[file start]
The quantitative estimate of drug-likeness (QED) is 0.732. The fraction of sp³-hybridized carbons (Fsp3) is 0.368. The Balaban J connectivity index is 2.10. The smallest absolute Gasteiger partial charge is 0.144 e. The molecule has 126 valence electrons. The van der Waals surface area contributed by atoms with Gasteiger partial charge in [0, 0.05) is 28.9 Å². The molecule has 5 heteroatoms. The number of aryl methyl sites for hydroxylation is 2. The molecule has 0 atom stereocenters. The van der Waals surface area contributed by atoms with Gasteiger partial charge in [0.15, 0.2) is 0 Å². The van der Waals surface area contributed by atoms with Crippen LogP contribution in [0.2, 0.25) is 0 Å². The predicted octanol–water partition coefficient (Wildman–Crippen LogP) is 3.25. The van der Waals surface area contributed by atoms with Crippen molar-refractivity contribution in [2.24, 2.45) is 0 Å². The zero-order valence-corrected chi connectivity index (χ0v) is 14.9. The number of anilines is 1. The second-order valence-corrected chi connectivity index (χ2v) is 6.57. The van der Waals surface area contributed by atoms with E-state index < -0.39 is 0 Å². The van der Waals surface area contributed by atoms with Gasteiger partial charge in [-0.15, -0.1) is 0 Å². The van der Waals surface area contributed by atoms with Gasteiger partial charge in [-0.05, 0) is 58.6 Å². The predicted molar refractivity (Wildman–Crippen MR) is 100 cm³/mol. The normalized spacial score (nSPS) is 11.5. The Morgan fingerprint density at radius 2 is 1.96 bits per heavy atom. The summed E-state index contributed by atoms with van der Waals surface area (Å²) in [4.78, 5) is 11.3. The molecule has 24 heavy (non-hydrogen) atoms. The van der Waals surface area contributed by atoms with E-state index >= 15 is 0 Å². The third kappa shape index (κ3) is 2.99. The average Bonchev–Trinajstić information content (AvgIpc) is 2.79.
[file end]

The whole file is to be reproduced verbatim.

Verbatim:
The quantitative estimate of drug-likeness (QED) is 0.732. The fraction of sp³-hybridized carbons (Fsp3) is 0.368. The Balaban J connectivity index is 2.10. The smallest absolute Gasteiger partial charge is 0.144 e. The molecule has 126 valence electrons. The van der Waals surface area contributed by atoms with Gasteiger partial charge in [0, 0.05) is 28.9 Å². The molecule has 5 heteroatoms. The number of aryl methyl sites for hydroxylation is 2. The molecule has 0 atom stereocenters. The van der Waals surface area contributed by atoms with Gasteiger partial charge in [0.15, 0.2) is 0 Å². The van der Waals surface area contributed by atoms with Crippen LogP contribution in [0.2, 0.25) is 0 Å². The predicted octanol–water partition coefficient (Wildman–Crippen LogP) is 3.25. The van der Waals surface area contributed by atoms with Crippen molar-refractivity contribution in [2.24, 2.45) is 0 Å². The zero-order valence-corrected chi connectivity index (χ0v) is 14.9. The number of anilines is 1. The second-order valence-corrected chi connectivity index (χ2v) is 6.57. The van der Waals surface area contributed by atoms with E-state index < -0.39 is 0 Å². The van der Waals surface area contributed by atoms with Gasteiger partial charge in [-0.15, -0.1) is 0 Å². The van der Waals surface area contributed by atoms with Gasteiger partial charge in [-0.05, 0) is 58.6 Å². The predicted molar refractivity (Wildman–Crippen MR) is 100 cm³/mol. The normalized spacial score (nSPS) is 11.5. The Morgan fingerprint density at radius 2 is 1.96 bits per heavy atom. The summed E-state index contributed by atoms with van der Waals surface area (Å²) in [4.78, 5) is 11.3. The molecule has 24 heavy (non-hydrogen) atoms. The van der Waals surface area contributed by atoms with E-state index >= 15 is 0 Å². The third kappa shape index (κ3) is 2.99. The average Bonchev–Trinajstić information content (AvgIpc) is 2.79.